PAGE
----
Watch Charlotte Gay's report
On the anniversary of one of the biggest international political events ever held on UK soil - there are mixed feelings about the legacy of Cornwall's G7 summit.
The G7 saw world leaders descend on the Duchy in the middle of the post-lockdown summer.
Cornwall was told it would see benefits from the summit for years to come but 12 months on the Mayor of St Ives, Councillor Kirsty Arthur, says she's still questioning what it was worth to St Ives.
"We were thrown into this massive pit of chaos for a month or so. I'm not really sure what we were going to be left at the end of it. And I suppose a year later I probably still ask him that question", she said.
Cllr Arthur acknowledged there has been donations to wider Cornwall projects such as Cornwall Wildlife Trust's G7 nature recovery project but aside from the repairs to the roads, she doesn't think St Ives "was left with very much."
"We had two big green projects that we wanted help with in the area that we'd not secured funding for previously, which we'd hoped would be included", she said.
"There was also a conversation around better 5G connectivity that they had insinuated might be left because they brought it with them for the event and they sort of took it away with them again."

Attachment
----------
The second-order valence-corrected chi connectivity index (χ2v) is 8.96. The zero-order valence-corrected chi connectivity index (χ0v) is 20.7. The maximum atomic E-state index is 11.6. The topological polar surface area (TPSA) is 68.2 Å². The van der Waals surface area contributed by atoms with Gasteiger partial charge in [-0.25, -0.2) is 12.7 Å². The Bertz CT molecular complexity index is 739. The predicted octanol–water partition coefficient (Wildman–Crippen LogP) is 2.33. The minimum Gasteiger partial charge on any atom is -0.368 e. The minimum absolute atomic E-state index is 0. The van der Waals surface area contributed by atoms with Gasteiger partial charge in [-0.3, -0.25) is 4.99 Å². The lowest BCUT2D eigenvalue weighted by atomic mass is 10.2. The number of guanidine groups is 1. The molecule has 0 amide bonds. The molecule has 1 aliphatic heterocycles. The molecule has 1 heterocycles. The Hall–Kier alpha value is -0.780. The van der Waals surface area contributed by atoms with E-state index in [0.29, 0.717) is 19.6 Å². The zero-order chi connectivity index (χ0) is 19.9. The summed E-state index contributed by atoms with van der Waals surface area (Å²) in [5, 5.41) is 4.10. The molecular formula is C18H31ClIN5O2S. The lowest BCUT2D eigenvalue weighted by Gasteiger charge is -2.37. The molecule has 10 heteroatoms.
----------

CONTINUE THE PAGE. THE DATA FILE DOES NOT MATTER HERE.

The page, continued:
Cllr Arthur isn't the only one who felt short changed by the event. St Ives gift shop owner Sharon Findley said: "As soon as the forces packed up and everybody flew away and the town was back to normal, it's not really been mentioned.
"It's as if it didn't really happen and it was it was in a film."
Though Sharon admits the road outside her house was re-tarmacked two times in the space of less than six months.
Cafe owner Rebecca Frost said bringing the biggest political event in the world to Cornwall certainly started some good conversations. But she also admitted there was not much left to St Ives after the Summit.
"I don't think it's brought in any extra tourist trade and I don't feel as though it's benefited the town after the event", she said.
However, this would be disputed by the organisation behind some of Cornwall's main industries.
Kim Conchie, Chief Executive of Cornwall Chamber of Commerce says the G7 was "amazing" for Cornwall.
She thinks this is not just for traditional agriculture and hospitality but also the tech sector, which benefitted from the "big American businesses", starting at the Spaceport at Newquay Airport.
Meanwhile the Cornwall Wildlife Trust says it would not be able to start 28 new projects for their major land restoration programme without G7 money.
As part of the five year partnership with Natural England the Government's goal was to make Cornwall the first net zero region of the UK.
"It is a very ambitious goal" says Colin Pringle, the Trust's G7 Programme Manager.
"But then we need to be ambitious in order to achieve the outcomes that are required for nature and for people so we have to go big and and look for large scale interventions which we are doing with the G7 legacy works."